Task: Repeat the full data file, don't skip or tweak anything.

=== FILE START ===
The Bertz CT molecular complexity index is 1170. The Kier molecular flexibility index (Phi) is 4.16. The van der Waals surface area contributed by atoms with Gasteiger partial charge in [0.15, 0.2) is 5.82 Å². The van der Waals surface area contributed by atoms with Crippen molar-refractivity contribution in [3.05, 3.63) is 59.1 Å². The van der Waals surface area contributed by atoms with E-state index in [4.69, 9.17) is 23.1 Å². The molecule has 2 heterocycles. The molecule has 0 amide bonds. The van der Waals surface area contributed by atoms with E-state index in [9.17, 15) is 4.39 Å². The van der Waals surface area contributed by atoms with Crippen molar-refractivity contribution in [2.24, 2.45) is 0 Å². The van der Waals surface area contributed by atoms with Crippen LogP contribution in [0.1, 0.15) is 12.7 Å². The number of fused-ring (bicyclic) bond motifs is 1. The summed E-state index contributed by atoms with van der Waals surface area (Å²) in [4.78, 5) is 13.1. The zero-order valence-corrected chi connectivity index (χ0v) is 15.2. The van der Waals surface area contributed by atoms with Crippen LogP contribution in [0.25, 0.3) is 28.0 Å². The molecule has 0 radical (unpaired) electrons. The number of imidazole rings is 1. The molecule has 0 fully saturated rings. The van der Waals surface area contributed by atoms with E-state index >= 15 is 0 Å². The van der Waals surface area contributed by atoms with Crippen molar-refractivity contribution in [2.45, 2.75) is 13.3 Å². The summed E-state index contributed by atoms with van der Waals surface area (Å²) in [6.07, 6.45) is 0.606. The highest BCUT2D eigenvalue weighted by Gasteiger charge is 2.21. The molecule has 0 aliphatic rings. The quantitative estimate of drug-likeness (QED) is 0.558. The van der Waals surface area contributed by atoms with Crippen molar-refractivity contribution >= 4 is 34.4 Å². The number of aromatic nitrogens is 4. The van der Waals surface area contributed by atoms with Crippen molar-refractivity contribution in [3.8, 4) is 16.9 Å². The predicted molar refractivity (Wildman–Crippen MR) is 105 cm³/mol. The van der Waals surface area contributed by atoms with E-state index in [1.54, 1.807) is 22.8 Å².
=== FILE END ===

The Bertz CT molecular complexity index is 1170. The Kier molecular flexibility index (Phi) is 4.16. The van der Waals surface area contributed by atoms with Gasteiger partial charge in [0.15, 0.2) is 5.82 Å². The van der Waals surface area contributed by atoms with Crippen molar-refractivity contribution in [3.05, 3.63) is 59.1 Å². The van der Waals surface area contributed by atoms with E-state index in [4.69, 9.17) is 23.1 Å². The molecule has 2 heterocycles. The molecule has 0 amide bonds. The van der Waals surface area contributed by atoms with E-state index in [9.17, 15) is 4.39 Å². The van der Waals surface area contributed by atoms with Crippen molar-refractivity contribution in [2.24, 2.45) is 0 Å². The van der Waals surface area contributed by atoms with Crippen LogP contribution in [0.1, 0.15) is 12.7 Å². The number of fused-ring (bicyclic) bond motifs is 1. The summed E-state index contributed by atoms with van der Waals surface area (Å²) in [4.78, 5) is 13.1. The zero-order valence-corrected chi connectivity index (χ0v) is 15.2. The van der Waals surface area contributed by atoms with Crippen LogP contribution in [0.25, 0.3) is 28.0 Å². The molecule has 0 radical (unpaired) electrons. The number of imidazole rings is 1. The molecule has 0 fully saturated rings. The van der Waals surface area contributed by atoms with E-state index >= 15 is 0 Å². The van der Waals surface area contributed by atoms with Crippen molar-refractivity contribution in [2.45, 2.75) is 13.3 Å². The summed E-state index contributed by atoms with van der Waals surface area (Å²) in [6.07, 6.45) is 0.606. The highest BCUT2D eigenvalue weighted by Gasteiger charge is 2.21. The molecule has 0 aliphatic rings. The quantitative estimate of drug-likeness (QED) is 0.558. The van der Waals surface area contributed by atoms with Crippen molar-refractivity contribution >= 4 is 34.4 Å². The number of aromatic nitrogens is 4. The van der Waals surface area contributed by atoms with Crippen molar-refractivity contribution in [3.8, 4) is 16.9 Å². The predicted molar refractivity (Wildman–Crippen MR) is 105 cm³/mol. The van der Waals surface area contributed by atoms with E-state index in [1.54, 1.807) is 22.8 Å².